Book Review: In a Sea of Indian Men, Why Everyone Is Seeking Shah Rukh

Shrayana Bhattacharya's book delves into the everyday lives and fantasies of Indian women – and can take male readers down many paths you did not know existed.

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As I read the first 20 pages of Shrayana Bhattacharya’s book Desperately Seeking Shah Rukh, my mind went not to a Shah Rukh Khan film, but to a clip from Star Trek where William Shatner bellows out a long “Khaaaaaaaan”.

Shah Rukh Khan has been the bane of existence for a generation of men. It’s not that women compare you to Khan when you’re dating them, it’s just that you know in your heart that they’re comparing you to their favourite Khan role. They can’t help it. When things go south, you just know it’s his fault, and the fault of those damned expectations that he’s given them.

You get older and more jaded, and you think the man can have no further effect on your life. And there he was again – a friend gifted me this book, about how much his film roles and his public persona spoke to women’s souls. The indignity of reading about the ‘perfect’ man, along with the realisation of not measuring up, is enough to turn you into Shatner.

Also read: Book Excerpt: Dard-e-Disco

Shrayana Bhattacharya
Desperately Seeking Shah Rukh
HarperCollins, 2021

Desperately Seeking Shah Rukh is a sociological study, set around the fulcrum of the Khan personality and mythos. Khan, like any other big Indian star, is not an actor – he is a Hero. Actors play different roles. Heroes play themselves ad nauseam. Khan’s famous romantic roles from the Karan Johar and Yash Chopra oeuvre are essentially the same character. He is the sensitive, charming and kind man who rescues the woman in his life from the drudgery of her humdrum existence.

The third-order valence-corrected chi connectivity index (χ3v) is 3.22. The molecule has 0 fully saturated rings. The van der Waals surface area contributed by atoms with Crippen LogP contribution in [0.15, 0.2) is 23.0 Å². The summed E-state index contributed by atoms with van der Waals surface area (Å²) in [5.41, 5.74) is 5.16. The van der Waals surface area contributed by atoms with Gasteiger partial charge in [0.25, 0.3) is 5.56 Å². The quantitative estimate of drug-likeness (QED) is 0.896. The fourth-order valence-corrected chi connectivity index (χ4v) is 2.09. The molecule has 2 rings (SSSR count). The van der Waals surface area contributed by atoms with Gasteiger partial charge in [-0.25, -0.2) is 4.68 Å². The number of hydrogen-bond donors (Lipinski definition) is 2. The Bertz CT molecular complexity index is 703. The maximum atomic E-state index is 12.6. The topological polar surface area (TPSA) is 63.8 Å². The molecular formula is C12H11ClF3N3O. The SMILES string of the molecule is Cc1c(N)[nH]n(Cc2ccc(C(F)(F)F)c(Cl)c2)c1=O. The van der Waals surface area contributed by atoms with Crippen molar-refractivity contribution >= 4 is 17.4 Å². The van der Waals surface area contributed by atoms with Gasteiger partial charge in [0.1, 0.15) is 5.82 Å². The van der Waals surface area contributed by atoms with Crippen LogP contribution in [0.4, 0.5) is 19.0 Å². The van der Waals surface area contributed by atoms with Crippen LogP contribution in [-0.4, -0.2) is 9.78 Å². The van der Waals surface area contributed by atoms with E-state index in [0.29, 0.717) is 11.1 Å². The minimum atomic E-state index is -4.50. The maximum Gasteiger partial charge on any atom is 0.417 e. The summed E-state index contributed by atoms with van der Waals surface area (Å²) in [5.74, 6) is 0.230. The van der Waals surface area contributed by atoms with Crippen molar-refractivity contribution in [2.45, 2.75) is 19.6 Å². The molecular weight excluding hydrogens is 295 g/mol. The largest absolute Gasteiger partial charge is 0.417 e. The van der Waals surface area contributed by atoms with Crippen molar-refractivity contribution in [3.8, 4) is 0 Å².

This is a direct contrast to the heroes of the 1970s and ’80s, who were protectors and patriarchs rather than lovers. Many a character played by Sharmila Tagore, Zeenat Aman, Parveen Babi, et al would start the film wearing skirts and boozing, only for the hero to turn them into good Indian women by the end. She who had started the movie wearing revealing dresses would end the movie wearing a chaste sari. (Satyam Shivam Sundaram, I must hasten to add, remains a shining exception to this rule.) Imagine, then, the thrill of finding out this extremely intelligent man who was ready to cater to the female audience. Not, perhaps, since Rajesh Khanna was an actor so popular with women. Almost 25 years separated the Khanna heyday from that of Khan, and the women who experienced the latter are still infatuated with the man.